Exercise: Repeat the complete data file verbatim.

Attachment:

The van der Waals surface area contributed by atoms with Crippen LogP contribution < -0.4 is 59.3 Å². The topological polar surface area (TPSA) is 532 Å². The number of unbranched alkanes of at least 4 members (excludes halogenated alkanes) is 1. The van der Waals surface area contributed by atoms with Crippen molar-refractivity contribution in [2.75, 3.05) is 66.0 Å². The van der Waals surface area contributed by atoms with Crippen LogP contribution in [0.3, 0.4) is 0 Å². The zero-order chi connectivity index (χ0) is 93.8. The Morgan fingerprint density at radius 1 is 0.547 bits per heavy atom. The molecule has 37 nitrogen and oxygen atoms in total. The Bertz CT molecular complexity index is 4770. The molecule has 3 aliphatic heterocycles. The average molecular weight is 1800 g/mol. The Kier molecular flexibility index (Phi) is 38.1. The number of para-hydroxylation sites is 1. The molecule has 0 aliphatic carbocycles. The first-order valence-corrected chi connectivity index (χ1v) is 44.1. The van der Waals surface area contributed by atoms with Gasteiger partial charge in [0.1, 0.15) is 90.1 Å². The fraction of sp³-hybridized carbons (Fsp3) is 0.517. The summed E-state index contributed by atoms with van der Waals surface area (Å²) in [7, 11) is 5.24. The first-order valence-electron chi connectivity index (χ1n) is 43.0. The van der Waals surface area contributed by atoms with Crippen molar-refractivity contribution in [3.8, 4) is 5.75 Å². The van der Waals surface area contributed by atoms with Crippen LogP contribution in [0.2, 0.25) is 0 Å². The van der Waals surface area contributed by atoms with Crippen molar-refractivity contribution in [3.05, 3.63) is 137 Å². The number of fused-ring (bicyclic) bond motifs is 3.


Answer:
The van der Waals surface area contributed by atoms with Crippen LogP contribution < -0.4 is 59.3 Å². The topological polar surface area (TPSA) is 532 Å². The number of unbranched alkanes of at least 4 members (excludes halogenated alkanes) is 1. The van der Waals surface area contributed by atoms with Crippen molar-refractivity contribution in [2.75, 3.05) is 66.0 Å². The van der Waals surface area contributed by atoms with Crippen LogP contribution in [0.3, 0.4) is 0 Å². The zero-order chi connectivity index (χ0) is 93.8. The Morgan fingerprint density at radius 1 is 0.547 bits per heavy atom. The molecule has 37 nitrogen and oxygen atoms in total. The Bertz CT molecular complexity index is 4770. The molecule has 3 aliphatic heterocycles. The average molecular weight is 1800 g/mol. The Kier molecular flexibility index (Phi) is 38.1. The number of para-hydroxylation sites is 1. The molecule has 0 aliphatic carbocycles. The first-order valence-corrected chi connectivity index (χ1v) is 44.1. The van der Waals surface area contributed by atoms with Gasteiger partial charge in [0.1, 0.15) is 90.1 Å². The fraction of sp³-hybridized carbons (Fsp3) is 0.517. The summed E-state index contributed by atoms with van der Waals surface area (Å²) in [7, 11) is 5.24. The first-order valence-electron chi connectivity index (χ1n) is 43.0. The van der Waals surface area contributed by atoms with Crippen molar-refractivity contribution in [3.8, 4) is 5.75 Å². The van der Waals surface area contributed by atoms with Crippen LogP contribution in [0.2, 0.25) is 0 Å². The van der Waals surface area contributed by atoms with Crippen molar-refractivity contribution in [3.05, 3.63) is 137 Å². The number of fused-ring (bicyclic) bond motifs is 3.